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Malawi : AGOA Deadline Worries Textile Industry

Published date:
Thursday, 12 June 2003

After the December, 2004 textile producer will not be able to source textiles for garment production for Agoa exports to America from within the country and the Sub-Saharan region.

This factor is worrying garment and textile players, Garment and Textiles Association of Malawi (GTAM) national consultant Julian Mhone said with the future of David Whitehead and Sons (DWS) in limbo, it will be difficult for the industry to source yarn and fabrics within the country.

Agoa conditions stipulate that least developed countries (LDCs) like Malawi and other Sub-Saharan states will only be given up to December, 2004 to import textiles from non-Agoa members.

After that period, garment producers for exports to the United States of America (USA) under Agoa will have to source their raw materials (textiles) from within the country or other sub-Sahara countries.

But analysts say with South Africa failing to produce sufficient textiles to supply its own industry, let alone the rest of East and Southern Africa, and with no investors arriving in the region to take up the slack, a shortage of textiles in the approved countries is likely.

As at now, the industry is relying on imports from the Far East for the yarn and fabric which will not be accessible after the deadline.

“Because Agoa only allows Malawi to use fabric from non-Agoa approved countries up till December 2004, there is a potential major problem on the horizon that needs resolving.

“This will probably require some effective negotiation and the revitalisation of DWS as a supply of textiles to the industry,” says part of the Ministry of Economic Planning and Development analysis report on the industry.

GTAM chair Kentiral Desai told The Nation recently that recent developments in the country, such as the suspension of duty free waivers for raw materials for the industrial sector, are retrogressive as they may reduce the industry’s chances of cashing in on Agoa before the raw material deadline.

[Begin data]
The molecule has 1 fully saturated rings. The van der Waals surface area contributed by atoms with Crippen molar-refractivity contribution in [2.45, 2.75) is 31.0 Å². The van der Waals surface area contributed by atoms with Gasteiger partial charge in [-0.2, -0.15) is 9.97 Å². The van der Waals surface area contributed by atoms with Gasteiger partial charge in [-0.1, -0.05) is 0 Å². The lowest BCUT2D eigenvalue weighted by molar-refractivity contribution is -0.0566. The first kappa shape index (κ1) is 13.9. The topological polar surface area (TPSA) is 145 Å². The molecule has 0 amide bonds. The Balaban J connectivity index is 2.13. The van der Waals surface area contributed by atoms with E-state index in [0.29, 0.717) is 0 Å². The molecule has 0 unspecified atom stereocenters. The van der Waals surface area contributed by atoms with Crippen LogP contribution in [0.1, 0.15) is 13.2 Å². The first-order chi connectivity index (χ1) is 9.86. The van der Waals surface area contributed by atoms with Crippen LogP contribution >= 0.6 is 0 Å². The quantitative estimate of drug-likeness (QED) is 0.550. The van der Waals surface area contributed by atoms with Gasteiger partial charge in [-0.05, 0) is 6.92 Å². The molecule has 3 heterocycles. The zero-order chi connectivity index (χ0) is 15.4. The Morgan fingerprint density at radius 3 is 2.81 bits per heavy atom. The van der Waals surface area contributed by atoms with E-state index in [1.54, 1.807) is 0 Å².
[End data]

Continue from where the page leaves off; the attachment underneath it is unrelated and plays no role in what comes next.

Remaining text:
Chinese Ambassador to Malawi Hsi Tsan Chen said recently that the local garment industry can benefit more from Agoa if the US extends the deadline.

But Marc Dillard, second secretary for commercial and economic affairs said last year that it would be difficult to change the deadline because, he said, only the US Congress can effect the change.

Until the early 1990s, DWS—an integrated spinner and weaver owned by government through Admarc—and Knitwear Industries, with knitting capacity, are the only firms in the industry producing the textiles.

Local garment producers have been shunning DWS’s textiles. All the fabric for the Cut, Make, Trim (CMT) operators is imported since DWS is unable to provide the necessary variety and quality at the right price.

DWS utilised locally grown cotton and high tariff protection from the previous government to enjoy continuous financial success until the 1990s when its fortunes waned after severe dumping and smuggling of finished textile goods and garments drastically disrupted its domestic market.

In its heyday, DWS comprised a large vertically organised production complex for spinning, weaving, dying and several other specialised finishing processes most of which are being under-utilised due to lack of capital. The textile giant is now pending privatisation.

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